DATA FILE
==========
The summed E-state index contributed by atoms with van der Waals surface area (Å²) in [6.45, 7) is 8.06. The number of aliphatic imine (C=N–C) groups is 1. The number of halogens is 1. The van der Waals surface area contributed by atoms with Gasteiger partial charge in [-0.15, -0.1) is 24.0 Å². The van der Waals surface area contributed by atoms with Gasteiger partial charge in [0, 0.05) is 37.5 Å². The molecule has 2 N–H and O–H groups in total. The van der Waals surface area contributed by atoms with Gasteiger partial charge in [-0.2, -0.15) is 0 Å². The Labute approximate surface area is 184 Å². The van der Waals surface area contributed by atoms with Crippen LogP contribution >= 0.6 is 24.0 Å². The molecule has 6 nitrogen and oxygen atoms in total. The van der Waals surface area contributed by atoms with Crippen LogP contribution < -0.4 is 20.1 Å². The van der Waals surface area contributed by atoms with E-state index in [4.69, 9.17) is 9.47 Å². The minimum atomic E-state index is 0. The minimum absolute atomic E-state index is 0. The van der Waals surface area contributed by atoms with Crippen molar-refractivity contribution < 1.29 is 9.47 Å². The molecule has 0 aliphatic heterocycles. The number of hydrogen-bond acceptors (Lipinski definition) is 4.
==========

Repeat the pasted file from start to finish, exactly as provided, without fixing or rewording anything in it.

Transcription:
The summed E-state index contributed by atoms with van der Waals surface area (Å²) in [6.45, 7) is 8.06. The number of aliphatic imine (C=N–C) groups is 1. The number of halogens is 1. The van der Waals surface area contributed by atoms with Gasteiger partial charge in [-0.15, -0.1) is 24.0 Å². The van der Waals surface area contributed by atoms with Gasteiger partial charge in [0, 0.05) is 37.5 Å². The molecule has 2 N–H and O–H groups in total. The van der Waals surface area contributed by atoms with Gasteiger partial charge in [-0.2, -0.15) is 0 Å². The Labute approximate surface area is 184 Å². The van der Waals surface area contributed by atoms with Crippen LogP contribution >= 0.6 is 24.0 Å². The molecule has 6 nitrogen and oxygen atoms in total. The van der Waals surface area contributed by atoms with Crippen LogP contribution < -0.4 is 20.1 Å². The van der Waals surface area contributed by atoms with E-state index in [4.69, 9.17) is 9.47 Å². The minimum atomic E-state index is 0. The minimum absolute atomic E-state index is 0. The van der Waals surface area contributed by atoms with Crippen molar-refractivity contribution < 1.29 is 9.47 Å². The molecule has 0 aliphatic heterocycles. The number of hydrogen-bond acceptors (Lipinski definition) is 4.